Friday, July 7, 2017

"Welcome to Hell": Anger is international

Pictures from Hamburg, Germany this morning prove that American cities are not the only ones where anger erupts in burning cars and trash on fire, broken windows, bullying police and swarms of helicopters overhead. Nor are they the only ones with problems of police violence (Hamburg), racial discrimination (Cologne), drug problems (Frankfurt) or concentrations of poverty (Berlin) even though all these pathologies are much more accentuated here in Baltimore.
Hamburg protest against the G-20 summit

Where Trump, Erdogan and Putin assemble in one place, the anger of people who see the growing divide between rich and poor, the heated globe and the arrogance from those who could do something about it, has an international dimension. But many of the root causes are local and rooted in a system a system that seems to double down on all the bad policies that caused the global crisis in the first place, an attitude for which the American President has become the symbol.

This crisis is not one of east against west as Trump proclaimed yesterday in Poland in front of a jubilant crowd of ultra conservative Poles, but one of a global war of those who have everything against those who don't. The global allotment of wealth has become extreme and so have the disparities in the standard of living and those rifts are mirrored inside countries and inside their major cities.
Cars and dumpsters in flames in Hamburg

The two port cities of Hamburg and Baltimore both have neighborhoods which are incredibly wealthy and open to the world, and, newer for Hamburg, also sections of town with entrenched poverty where people barely get out, don't have a job and little access to opportunity.

Of course, similarities between the Hamburg and Baltimore go only so far, especially in the context of the G20 summit. Hamburg had 48 murders last year and even that low number brought about hand-wringing in the city because this rate exceeded that of the entire country of Denmark (45). A April 2017 study shows that 20% of all Hamburg children grow up in poverty, in Berlin the rate is 30%, the German national average is 15.7% whereby poverty is defined as less than 60% of mean income. Hamburg is a much larger and growing city, Baltimore is still shrinking.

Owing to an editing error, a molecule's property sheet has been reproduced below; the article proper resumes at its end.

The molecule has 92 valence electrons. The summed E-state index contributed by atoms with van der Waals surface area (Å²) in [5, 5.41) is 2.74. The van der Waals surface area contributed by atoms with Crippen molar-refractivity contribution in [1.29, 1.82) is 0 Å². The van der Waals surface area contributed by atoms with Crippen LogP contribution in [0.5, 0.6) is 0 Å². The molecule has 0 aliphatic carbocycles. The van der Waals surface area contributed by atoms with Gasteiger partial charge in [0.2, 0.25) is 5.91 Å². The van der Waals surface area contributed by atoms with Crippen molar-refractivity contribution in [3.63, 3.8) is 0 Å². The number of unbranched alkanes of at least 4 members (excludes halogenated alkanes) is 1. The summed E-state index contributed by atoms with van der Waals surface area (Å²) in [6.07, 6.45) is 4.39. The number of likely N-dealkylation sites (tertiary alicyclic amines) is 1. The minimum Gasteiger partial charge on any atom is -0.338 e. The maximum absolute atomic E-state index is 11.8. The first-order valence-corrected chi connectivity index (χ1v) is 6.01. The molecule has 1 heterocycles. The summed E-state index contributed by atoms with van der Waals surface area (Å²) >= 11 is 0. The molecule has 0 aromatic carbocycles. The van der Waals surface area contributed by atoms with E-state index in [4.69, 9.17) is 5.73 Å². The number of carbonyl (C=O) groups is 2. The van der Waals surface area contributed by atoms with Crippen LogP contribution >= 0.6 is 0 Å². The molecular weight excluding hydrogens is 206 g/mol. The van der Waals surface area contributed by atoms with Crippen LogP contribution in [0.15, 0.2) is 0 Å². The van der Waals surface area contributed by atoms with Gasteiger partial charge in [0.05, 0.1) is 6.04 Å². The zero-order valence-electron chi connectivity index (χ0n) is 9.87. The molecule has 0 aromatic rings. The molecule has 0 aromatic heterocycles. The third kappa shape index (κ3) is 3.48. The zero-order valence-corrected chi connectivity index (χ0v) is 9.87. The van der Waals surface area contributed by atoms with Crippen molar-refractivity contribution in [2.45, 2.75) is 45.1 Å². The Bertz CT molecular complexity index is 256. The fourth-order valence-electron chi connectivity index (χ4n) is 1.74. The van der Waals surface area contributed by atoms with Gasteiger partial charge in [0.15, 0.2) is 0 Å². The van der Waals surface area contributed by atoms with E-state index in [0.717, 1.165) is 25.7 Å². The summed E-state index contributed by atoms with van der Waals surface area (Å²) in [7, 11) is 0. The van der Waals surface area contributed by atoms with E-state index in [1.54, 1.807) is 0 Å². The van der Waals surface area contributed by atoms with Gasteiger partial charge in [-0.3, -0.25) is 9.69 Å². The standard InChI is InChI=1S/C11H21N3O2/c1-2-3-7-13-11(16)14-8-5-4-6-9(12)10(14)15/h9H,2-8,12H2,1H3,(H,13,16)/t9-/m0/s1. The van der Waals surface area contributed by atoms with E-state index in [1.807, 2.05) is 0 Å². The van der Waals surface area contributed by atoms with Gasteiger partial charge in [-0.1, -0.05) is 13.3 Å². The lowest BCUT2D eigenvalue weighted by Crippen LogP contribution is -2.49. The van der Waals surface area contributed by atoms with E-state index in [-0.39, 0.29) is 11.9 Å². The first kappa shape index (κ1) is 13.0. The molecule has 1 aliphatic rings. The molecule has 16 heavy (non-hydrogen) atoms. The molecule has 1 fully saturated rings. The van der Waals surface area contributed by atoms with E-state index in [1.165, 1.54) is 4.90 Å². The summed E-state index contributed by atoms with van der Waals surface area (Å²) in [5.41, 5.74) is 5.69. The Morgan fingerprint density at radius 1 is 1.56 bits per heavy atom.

Poverty in Hamburg

Yet, looking at the pictures of Hamburg reminds of the images of April 2015 here at home.

In all of the frustration of how the 21st century seems to be shaping up, a few positive facts shouldn't be forgotten: Worldwide the rate of those living in absolute poverty has fallen, so has the rate of those starving. Birthrates have fallen as well even while the discrepancy between rich nations and poor nations continues to grow.
The share of the global population defined as “poor” — those making less than $2/day — has fallen since 2001 by nearly half, to 15 percent. Overall, the world has become “wealthier” compared to the turn of the millennium. Notably, those in the middle-income bracket making between $10 and $20/day have nearly doubled their global presence, from 7 to 13 percent. (
"Welcome to Hell" demonstration in Hamburg
The issue is not necessarily that the world goes to hell in a handbasket (Slogan of the Hamburg anti G-20 summit demonstration: "Welcome to hell"), a sentiment that has been around for millennia but that cities have become the centers of the extreme disparities between rich and poor and that those disparities are still growing.

US cities like Chicago and Baltimore which have by far larger disparity gaps than any European city need to show a way forward how to spread the wealth, especially in a time when national policy is pushing in the opposite direction.

Klaus Philipsen, FAIA

A moment of pause

Images we have seen in Baltimore

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